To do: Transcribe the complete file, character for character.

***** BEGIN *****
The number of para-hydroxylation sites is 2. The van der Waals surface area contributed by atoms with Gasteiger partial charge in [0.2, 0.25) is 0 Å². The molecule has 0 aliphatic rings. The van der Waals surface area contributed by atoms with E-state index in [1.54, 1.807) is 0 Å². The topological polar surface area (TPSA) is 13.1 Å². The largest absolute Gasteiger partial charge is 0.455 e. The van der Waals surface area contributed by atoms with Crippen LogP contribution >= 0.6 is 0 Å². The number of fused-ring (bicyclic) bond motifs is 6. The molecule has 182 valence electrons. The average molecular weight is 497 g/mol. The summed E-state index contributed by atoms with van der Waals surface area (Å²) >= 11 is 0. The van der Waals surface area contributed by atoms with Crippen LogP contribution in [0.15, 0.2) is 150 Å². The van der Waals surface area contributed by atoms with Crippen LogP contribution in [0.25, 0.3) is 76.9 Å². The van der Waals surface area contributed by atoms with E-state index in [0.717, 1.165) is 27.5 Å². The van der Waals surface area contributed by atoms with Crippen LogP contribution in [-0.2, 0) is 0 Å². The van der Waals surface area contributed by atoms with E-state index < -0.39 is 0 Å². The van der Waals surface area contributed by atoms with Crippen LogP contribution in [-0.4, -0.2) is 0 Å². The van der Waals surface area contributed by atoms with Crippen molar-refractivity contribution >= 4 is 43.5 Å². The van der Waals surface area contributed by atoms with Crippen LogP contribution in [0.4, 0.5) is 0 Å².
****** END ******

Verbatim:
The number of para-hydroxylation sites is 2. The van der Waals surface area contributed by atoms with Gasteiger partial charge in [0.2, 0.25) is 0 Å². The molecule has 0 aliphatic rings. The van der Waals surface area contributed by atoms with E-state index in [1.54, 1.807) is 0 Å². The topological polar surface area (TPSA) is 13.1 Å². The largest absolute Gasteiger partial charge is 0.455 e. The van der Waals surface area contributed by atoms with Crippen LogP contribution >= 0.6 is 0 Å². The number of fused-ring (bicyclic) bond motifs is 6. The molecule has 182 valence electrons. The average molecular weight is 497 g/mol. The summed E-state index contributed by atoms with van der Waals surface area (Å²) >= 11 is 0. The van der Waals surface area contributed by atoms with Crippen LogP contribution in [0.15, 0.2) is 150 Å². The van der Waals surface area contributed by atoms with Crippen LogP contribution in [0.25, 0.3) is 76.9 Å². The van der Waals surface area contributed by atoms with E-state index in [0.717, 1.165) is 27.5 Å². The van der Waals surface area contributed by atoms with Crippen LogP contribution in [-0.2, 0) is 0 Å². The van der Waals surface area contributed by atoms with E-state index < -0.39 is 0 Å². The van der Waals surface area contributed by atoms with Crippen LogP contribution in [-0.4, -0.2) is 0 Å². The van der Waals surface area contributed by atoms with Crippen molar-refractivity contribution >= 4 is 43.5 Å². The van der Waals surface area contributed by atoms with Crippen LogP contribution in [0.4, 0.5) is 0 Å².